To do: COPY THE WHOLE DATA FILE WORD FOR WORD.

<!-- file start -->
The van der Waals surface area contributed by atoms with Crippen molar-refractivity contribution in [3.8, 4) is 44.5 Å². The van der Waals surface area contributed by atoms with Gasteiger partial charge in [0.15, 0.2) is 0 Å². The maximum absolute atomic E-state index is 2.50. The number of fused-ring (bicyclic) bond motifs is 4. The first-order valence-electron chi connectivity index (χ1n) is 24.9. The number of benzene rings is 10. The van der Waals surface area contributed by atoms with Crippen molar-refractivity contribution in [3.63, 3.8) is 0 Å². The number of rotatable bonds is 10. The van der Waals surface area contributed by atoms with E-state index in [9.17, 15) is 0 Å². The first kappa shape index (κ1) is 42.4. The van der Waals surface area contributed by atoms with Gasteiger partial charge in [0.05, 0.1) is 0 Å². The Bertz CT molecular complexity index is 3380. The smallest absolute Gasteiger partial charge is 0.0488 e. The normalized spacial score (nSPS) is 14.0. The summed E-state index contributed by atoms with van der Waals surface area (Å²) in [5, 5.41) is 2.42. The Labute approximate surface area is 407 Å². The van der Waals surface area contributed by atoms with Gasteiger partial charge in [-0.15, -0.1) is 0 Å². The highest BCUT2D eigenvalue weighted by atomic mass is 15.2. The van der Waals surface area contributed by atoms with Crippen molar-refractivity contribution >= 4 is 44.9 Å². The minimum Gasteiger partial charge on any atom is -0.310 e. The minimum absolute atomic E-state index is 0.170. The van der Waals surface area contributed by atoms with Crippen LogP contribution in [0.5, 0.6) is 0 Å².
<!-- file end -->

The van der Waals surface area contributed by atoms with Crippen molar-refractivity contribution in [3.8, 4) is 44.5 Å². The van der Waals surface area contributed by atoms with Gasteiger partial charge in [0.15, 0.2) is 0 Å². The maximum absolute atomic E-state index is 2.50. The number of fused-ring (bicyclic) bond motifs is 4. The first-order valence-electron chi connectivity index (χ1n) is 24.9. The number of benzene rings is 10. The van der Waals surface area contributed by atoms with Crippen molar-refractivity contribution in [3.63, 3.8) is 0 Å². The number of rotatable bonds is 10. The van der Waals surface area contributed by atoms with E-state index in [9.17, 15) is 0 Å². The first kappa shape index (κ1) is 42.4. The van der Waals surface area contributed by atoms with Gasteiger partial charge in [0.05, 0.1) is 0 Å². The Bertz CT molecular complexity index is 3380. The smallest absolute Gasteiger partial charge is 0.0488 e. The normalized spacial score (nSPS) is 14.0. The summed E-state index contributed by atoms with van der Waals surface area (Å²) in [5, 5.41) is 2.42. The Labute approximate surface area is 407 Å². The van der Waals surface area contributed by atoms with Gasteiger partial charge in [-0.15, -0.1) is 0 Å². The highest BCUT2D eigenvalue weighted by atomic mass is 15.2. The van der Waals surface area contributed by atoms with Crippen molar-refractivity contribution >= 4 is 44.9 Å². The minimum Gasteiger partial charge on any atom is -0.310 e. The minimum absolute atomic E-state index is 0.170. The van der Waals surface area contributed by atoms with Crippen LogP contribution in [0.5, 0.6) is 0 Å².